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Written by Lois Rodriguez

At Georgetown’s El Monumento Restaurant, Bar Manager Jeremy Corn can mix up a mean Manhattan while regaling guests with nuggets of cocktail history and trivia.

Writer Bob McCullough takes Texas Highways readers on a culinary trek through Castroville (February 2014 issue), where Alsatian influences extend beyond pastries such as stollen and kugelhopf to regional specialties like parisa, a raw meat dish similar to steak tartare.

New York-based writer Jennifer Nalewicki, a former Texan, delves into the sweet-hot secrets of Fickle Pickles, a family-owned company based in Boerne. Fickle Pickles owner Lisa Obriotti, the daughter of the recipe’s inventor, Billie Shaw, says that the pickles are great in recipes such as tuna salad and deviled eggs. Here, she generously shares her deviled egg recipe.

I step out of the jewelry store into the sun, quite pleased with my new purchase—a pair of silver teardrop earrings that now dangle delicately from my earlobes. My new, one-of-a-kind earrings had set me back only $40, and best of all, they were handcrafted out of sterling silver by a passionate local artisan.

Victor Stanzel, a farm boy whose Austrian grandparents immigrated to the Schulenberg area in the 1870s, started carving balsawood into replica airplanes as a youngster.

The 1920s was an exciting decade for American aviation: Barnstormers flew from town to town showing off their daredevil tricks; pioneering pilots set speed and distance records, then quickly broke them; and some of the first passenger airlines tested the skies. Perhaps the greatest achievement of the decade occurred in 1927, when Charles Lindbergh made his solo, non-stop flight across the Atlantic. Young Victor Stanzel of Schulenburg grew up during this golden era of aviation, and that’s when his own ambitions began to take flight.

Ficke Pickle JarMost antiques stores discourage eating while shopping. Carousel Antiques and Fickle Pickles in Boerne is different. The shop encourages spontaneous nibbling while browsing and keeps a sample plate of its homemade Fickle Pickles near the cash register. Visitors can pluck a pickle—or two; it’s impossible to stop at just one—and enjoy what many consider to be some of the best pickles in Texas, if not the world. The crisp, crinkle-cut pickles start off sweet but quickly take a spicy turn.

The convergence of moist Gulf air and dry desert air creates favorable conditions for gliding in Marfa.So there I was, 2,000 feet above the ground without an engine or parachute, relying solely upon the wind and a man I had just met to keep me from plummeting to my doom. I was soaring—and loving every second of it.

Jack King, La King's proprietor.

Staring wide-eyed at neatly stacked rows of chocolate truffles, blocks of creamy fudge, and chocolate-dipped pretzels, I’m in awe. And a little giddy. Nothing brings out the kid in me quite like an old-fashioned candy store. And in my opinion, the best place to rekindle that childhood nostalgia is La King’s Confectionery, an iconic candy shop and ice cream parlor on Galveston Island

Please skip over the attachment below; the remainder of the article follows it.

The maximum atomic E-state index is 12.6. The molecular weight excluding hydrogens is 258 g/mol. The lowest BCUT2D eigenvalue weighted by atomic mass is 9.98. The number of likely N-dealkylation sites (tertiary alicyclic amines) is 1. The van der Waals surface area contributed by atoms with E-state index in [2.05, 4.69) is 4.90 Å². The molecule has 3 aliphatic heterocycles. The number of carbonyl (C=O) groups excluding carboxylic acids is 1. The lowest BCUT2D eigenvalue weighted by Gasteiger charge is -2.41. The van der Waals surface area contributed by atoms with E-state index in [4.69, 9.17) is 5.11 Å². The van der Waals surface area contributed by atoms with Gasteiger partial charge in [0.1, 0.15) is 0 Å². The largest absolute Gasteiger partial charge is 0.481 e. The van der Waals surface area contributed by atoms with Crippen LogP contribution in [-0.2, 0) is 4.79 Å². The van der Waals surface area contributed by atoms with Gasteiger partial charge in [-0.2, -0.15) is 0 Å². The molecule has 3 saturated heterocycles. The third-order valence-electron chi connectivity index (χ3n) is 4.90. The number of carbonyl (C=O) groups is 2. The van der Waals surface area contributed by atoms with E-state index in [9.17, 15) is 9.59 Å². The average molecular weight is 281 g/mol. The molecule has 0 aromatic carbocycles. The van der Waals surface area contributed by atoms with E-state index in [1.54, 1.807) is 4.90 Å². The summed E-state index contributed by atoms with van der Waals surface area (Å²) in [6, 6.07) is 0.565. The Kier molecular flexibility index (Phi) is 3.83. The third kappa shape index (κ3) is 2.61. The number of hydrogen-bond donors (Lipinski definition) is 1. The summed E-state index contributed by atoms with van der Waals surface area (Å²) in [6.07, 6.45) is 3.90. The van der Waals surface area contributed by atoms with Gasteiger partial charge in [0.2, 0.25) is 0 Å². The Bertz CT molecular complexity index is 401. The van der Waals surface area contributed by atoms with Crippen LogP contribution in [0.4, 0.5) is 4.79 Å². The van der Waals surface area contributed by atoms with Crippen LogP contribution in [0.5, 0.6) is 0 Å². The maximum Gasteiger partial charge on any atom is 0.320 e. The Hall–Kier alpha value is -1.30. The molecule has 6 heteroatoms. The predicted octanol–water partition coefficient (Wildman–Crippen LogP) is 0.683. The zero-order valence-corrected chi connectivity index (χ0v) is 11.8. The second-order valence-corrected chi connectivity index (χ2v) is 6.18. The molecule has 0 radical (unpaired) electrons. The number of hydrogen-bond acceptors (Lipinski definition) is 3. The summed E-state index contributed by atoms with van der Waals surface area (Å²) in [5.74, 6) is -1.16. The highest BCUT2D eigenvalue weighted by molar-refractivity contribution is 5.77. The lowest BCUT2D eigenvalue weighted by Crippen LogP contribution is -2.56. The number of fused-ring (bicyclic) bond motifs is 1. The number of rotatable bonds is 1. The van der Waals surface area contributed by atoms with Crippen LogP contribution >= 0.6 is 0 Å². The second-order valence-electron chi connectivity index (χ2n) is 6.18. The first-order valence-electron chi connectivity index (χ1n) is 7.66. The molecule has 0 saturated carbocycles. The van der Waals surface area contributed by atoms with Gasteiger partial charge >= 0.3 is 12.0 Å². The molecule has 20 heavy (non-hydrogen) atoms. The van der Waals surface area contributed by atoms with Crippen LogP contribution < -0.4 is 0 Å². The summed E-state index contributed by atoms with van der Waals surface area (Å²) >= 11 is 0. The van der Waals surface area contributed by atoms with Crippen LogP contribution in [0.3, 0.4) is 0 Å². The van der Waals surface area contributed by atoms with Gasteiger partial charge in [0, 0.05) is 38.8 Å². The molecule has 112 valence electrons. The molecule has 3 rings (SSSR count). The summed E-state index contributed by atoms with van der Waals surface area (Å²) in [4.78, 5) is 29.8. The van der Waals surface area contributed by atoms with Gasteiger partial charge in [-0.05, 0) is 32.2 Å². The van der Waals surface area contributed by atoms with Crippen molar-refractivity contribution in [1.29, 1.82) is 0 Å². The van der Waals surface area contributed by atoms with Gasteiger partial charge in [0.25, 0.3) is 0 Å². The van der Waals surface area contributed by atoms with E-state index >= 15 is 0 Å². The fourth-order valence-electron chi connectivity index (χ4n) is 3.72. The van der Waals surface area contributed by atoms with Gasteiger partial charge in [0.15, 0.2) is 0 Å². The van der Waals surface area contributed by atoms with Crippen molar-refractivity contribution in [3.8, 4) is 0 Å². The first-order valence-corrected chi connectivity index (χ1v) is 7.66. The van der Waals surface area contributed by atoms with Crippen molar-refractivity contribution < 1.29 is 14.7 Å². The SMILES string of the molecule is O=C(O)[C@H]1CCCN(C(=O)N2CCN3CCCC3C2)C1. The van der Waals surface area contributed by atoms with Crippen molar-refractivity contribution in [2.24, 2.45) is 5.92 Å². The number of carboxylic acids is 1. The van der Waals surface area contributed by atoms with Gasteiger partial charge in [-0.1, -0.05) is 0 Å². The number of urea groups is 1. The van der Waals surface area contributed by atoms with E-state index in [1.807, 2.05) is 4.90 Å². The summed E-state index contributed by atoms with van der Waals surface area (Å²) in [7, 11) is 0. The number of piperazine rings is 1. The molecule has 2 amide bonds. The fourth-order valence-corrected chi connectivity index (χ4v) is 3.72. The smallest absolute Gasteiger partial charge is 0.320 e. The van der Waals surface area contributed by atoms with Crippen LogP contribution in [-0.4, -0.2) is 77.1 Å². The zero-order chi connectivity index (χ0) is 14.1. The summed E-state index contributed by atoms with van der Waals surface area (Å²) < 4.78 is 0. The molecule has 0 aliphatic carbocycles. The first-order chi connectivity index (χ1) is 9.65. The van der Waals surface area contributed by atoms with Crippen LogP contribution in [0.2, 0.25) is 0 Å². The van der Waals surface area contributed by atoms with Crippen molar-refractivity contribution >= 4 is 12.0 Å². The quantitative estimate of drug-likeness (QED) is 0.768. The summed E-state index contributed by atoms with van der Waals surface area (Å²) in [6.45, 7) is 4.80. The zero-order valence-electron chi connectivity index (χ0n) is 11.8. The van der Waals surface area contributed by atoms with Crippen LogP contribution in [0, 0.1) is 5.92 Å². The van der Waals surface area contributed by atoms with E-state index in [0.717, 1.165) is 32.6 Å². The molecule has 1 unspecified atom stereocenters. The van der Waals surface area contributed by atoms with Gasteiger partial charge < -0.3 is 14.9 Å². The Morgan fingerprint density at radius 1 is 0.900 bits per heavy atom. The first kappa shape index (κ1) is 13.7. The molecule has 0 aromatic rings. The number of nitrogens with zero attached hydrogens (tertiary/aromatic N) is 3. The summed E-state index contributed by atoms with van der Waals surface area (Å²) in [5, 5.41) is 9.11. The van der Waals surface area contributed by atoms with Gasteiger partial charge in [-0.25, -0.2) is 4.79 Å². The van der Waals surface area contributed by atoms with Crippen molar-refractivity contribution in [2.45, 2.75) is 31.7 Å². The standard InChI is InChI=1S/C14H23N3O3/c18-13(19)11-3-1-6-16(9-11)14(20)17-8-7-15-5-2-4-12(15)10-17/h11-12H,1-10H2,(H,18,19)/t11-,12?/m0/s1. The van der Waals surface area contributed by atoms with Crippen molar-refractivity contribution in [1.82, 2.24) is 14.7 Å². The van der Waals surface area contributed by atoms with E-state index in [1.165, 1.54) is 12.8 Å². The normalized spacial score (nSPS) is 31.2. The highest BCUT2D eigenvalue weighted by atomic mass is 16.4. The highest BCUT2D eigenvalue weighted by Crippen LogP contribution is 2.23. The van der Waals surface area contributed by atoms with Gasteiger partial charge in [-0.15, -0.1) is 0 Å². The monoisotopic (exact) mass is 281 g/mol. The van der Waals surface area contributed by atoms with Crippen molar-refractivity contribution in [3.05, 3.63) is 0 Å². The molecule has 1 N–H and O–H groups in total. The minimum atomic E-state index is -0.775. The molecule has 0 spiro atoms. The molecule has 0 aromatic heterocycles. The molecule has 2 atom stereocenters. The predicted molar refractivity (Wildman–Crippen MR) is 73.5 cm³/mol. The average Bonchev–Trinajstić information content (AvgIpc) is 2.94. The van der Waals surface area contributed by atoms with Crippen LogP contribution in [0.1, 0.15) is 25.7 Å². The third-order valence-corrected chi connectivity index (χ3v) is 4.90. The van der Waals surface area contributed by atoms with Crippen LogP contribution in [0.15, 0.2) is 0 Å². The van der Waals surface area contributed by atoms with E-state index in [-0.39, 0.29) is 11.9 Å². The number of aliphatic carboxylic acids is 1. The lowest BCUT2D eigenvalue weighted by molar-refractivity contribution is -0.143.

For El Monumento's famous 8-Hour Margarita, bar manager Jeremy Corn infuses tequila with citrus and lemongrass in a contraption straight out of chemistry class. I’m bellied up to the oval mesquite bar at El Monumento restaurant in Georgetown, waiting for my perfect negroni—an astringently bittersweet concoction whose murky history places its first appearance in Italy around 1919—as bartender and resident hooch historian Jeremy Corn conducts an abridged version of his monthly “Mixology 101” class. Golden, late-afternoon sunlight streams through floor-to-ceiling windows overlooking a patio scattered with tile-topped tables and broad orange umbrellas, and the adobe-like, rammed-earth walls enhance the warm ambiance. “I call this the tale of two negronis,” Jeremy says, pouring equal parts gin, sweet vermouth, and Campari in a vintage rocks glass, then adding a half-moon of orange peel and some ice.

At Fort Concho National HIstoric Landmark, reenators portray activities of a 19-century Texas frontier military post.

Earlier this winter, an ice storm swept across the state, arriving in full force along an imaginary line that once served as the western boundary of the Texas frontier. The cold front’s freezing drizzle loaded power lines along the storm’s leading edge with icicles, weighing the cables downward until their wooden crossbars snapped, collapsing poles and lines and wiping out the power grid for much of West Texas. The storm might as well have wiped away the last hundred years of modern advances with it. Without electricity, I was capable of only limited communication beyond my small rural community of Marathon, cut off from the Internet, and reliant on wood for cooking and warmth.

Every time I roll into Castroville, a town of some 3,000 people about 20 miles west of San Antonio, I can count on satisfying my appetite for a tasty slice of European ambiance.

In the Davis Mountains of West Texas lies a small town that evokes equal parts frontier days and space age. A trip to Fort Davis proves well worth every mile it takes many of us to get there.

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